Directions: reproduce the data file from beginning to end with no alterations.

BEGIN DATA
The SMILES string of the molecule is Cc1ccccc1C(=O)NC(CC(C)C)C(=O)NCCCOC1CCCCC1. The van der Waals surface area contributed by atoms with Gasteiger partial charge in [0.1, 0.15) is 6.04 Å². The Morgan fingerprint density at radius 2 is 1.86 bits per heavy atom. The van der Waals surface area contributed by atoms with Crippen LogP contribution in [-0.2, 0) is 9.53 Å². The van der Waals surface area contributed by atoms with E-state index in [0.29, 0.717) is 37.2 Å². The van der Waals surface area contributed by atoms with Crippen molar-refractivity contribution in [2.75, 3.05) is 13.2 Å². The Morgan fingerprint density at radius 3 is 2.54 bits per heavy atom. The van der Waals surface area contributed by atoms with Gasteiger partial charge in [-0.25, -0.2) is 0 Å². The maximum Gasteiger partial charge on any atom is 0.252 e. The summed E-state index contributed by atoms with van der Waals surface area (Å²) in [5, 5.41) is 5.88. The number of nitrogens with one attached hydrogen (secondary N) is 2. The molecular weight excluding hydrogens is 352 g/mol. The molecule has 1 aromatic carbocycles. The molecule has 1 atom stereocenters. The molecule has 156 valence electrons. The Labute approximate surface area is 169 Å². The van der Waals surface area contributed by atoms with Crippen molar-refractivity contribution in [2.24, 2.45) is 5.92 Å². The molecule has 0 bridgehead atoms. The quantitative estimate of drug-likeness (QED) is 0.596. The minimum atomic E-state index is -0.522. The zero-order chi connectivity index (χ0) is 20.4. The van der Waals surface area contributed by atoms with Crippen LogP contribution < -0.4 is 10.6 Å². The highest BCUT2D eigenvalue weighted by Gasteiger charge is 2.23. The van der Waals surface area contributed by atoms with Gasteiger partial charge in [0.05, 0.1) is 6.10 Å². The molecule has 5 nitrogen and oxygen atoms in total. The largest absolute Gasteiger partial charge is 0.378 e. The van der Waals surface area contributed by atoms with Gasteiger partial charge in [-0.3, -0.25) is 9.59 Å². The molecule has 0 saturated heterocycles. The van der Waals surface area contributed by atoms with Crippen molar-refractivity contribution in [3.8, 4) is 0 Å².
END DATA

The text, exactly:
The SMILES string of the molecule is Cc1ccccc1C(=O)NC(CC(C)C)C(=O)NCCCOC1CCCCC1. The van der Waals surface area contributed by atoms with Gasteiger partial charge in [0.1, 0.15) is 6.04 Å². The Morgan fingerprint density at radius 2 is 1.86 bits per heavy atom. The van der Waals surface area contributed by atoms with Crippen LogP contribution in [-0.2, 0) is 9.53 Å². The van der Waals surface area contributed by atoms with E-state index in [0.29, 0.717) is 37.2 Å². The van der Waals surface area contributed by atoms with Crippen molar-refractivity contribution in [2.75, 3.05) is 13.2 Å². The Morgan fingerprint density at radius 3 is 2.54 bits per heavy atom. The van der Waals surface area contributed by atoms with Gasteiger partial charge in [-0.25, -0.2) is 0 Å². The maximum Gasteiger partial charge on any atom is 0.252 e. The summed E-state index contributed by atoms with van der Waals surface area (Å²) in [5, 5.41) is 5.88. The number of nitrogens with one attached hydrogen (secondary N) is 2. The molecular weight excluding hydrogens is 352 g/mol. The molecule has 1 aromatic carbocycles. The molecule has 1 atom stereocenters. The molecule has 156 valence electrons. The Labute approximate surface area is 169 Å². The van der Waals surface area contributed by atoms with Crippen molar-refractivity contribution in [2.24, 2.45) is 5.92 Å². The molecule has 0 bridgehead atoms. The quantitative estimate of drug-likeness (QED) is 0.596. The minimum atomic E-state index is -0.522. The zero-order chi connectivity index (χ0) is 20.4. The van der Waals surface area contributed by atoms with Crippen LogP contribution < -0.4 is 10.6 Å². The highest BCUT2D eigenvalue weighted by Gasteiger charge is 2.23. The van der Waals surface area contributed by atoms with Gasteiger partial charge in [0.05, 0.1) is 6.10 Å². The molecule has 5 nitrogen and oxygen atoms in total. The largest absolute Gasteiger partial charge is 0.378 e. The van der Waals surface area contributed by atoms with Gasteiger partial charge in [-0.3, -0.25) is 9.59 Å². The molecule has 0 saturated heterocycles. The van der Waals surface area contributed by atoms with Crippen molar-refractivity contribution in [3.8, 4) is 0 Å².